The Arctic is one of the planet’s most pristine marine regions. But as its permanent ice disappears because of climate change, the international waters of the Central Arctic Ocean—which borders the territorial waters of the United States, Russia, Norway, Greenland (Denmark), and Canada—are increasingly accessible to commercial fishing.
Recognizing the need to protect this sensitive ecosystem and better understand the rapidly changing environment, The Pew Charitable Trusts in 2010 began to support an international treaty that would close the Central Arctic Ocean to commercial fishing unless scientific knowledge and management measures can ensure a sustainable fishery.
This goal was achieved in November 2018 with the signing of the International Agreement to Prevent Unregulated High Seas Fisheries in the Central Arctic Ocean by 10 governments: the five Arctic border nations plus China, Iceland, Japan, South Korea, and the European Union. The agreement prohibits commercial fishing in the Central Arctic Ocean for at least 16 years, and the signatories plan to use that time to study the changing Arctic ecosystem and its marine life and determine whether any fishing could be ecologically sustainable. They further committed to collaboratively supporting scientific research and integrating Indigenous knowledge to improve the international community’s understanding of the open ocean that is emerging from millennia encased in ice. This effort will inform precautionary management measures to ensure that any authorized fisheries are sustainable from the start.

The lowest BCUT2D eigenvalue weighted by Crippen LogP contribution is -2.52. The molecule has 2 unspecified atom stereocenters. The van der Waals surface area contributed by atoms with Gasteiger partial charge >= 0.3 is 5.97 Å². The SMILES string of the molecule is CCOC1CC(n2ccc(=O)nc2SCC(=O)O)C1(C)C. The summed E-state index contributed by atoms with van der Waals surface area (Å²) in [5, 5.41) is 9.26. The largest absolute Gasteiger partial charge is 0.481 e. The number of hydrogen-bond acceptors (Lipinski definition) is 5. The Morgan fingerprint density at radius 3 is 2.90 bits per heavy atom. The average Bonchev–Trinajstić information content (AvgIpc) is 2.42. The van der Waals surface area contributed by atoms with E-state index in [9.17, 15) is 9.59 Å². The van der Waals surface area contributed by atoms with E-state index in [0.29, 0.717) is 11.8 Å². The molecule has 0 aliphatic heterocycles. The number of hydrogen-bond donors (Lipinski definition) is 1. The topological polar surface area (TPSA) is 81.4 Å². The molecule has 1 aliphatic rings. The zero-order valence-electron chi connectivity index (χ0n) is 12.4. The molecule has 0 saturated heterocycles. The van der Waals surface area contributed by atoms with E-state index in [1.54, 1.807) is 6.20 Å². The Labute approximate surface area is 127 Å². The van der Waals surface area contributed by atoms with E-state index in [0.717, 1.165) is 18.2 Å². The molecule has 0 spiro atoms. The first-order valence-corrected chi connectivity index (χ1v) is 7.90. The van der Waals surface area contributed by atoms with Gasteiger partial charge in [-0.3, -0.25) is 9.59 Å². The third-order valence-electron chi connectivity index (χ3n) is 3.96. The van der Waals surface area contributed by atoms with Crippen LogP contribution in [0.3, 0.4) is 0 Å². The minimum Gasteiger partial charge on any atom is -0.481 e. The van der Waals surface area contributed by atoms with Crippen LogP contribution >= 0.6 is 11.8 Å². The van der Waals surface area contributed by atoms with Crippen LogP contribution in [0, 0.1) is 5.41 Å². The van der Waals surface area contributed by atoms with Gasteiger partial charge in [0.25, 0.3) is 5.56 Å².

In May 2019, delegations from all the signatories met in Ottawa, Ontario, to begin implementing the agreement and pledged to form a provisional scientific group to coordinate the work of experts and further develop the Joint Program of Scientific Research and Monitoring. The program will incorporate Indigenous knowledge and collect and map baseline information on the Central Arctic food web to provide a better understanding of the ecosystem before it can be further affected by human activities.
The signatories ratified the landmark treaty at the end of May 2021. It went into force June 25, 2021, officially starting the 16-year clock for scientists from the ratifying governments to collaborate on the program of research to determine whether an Arctic fishery would be ecologically sustainable.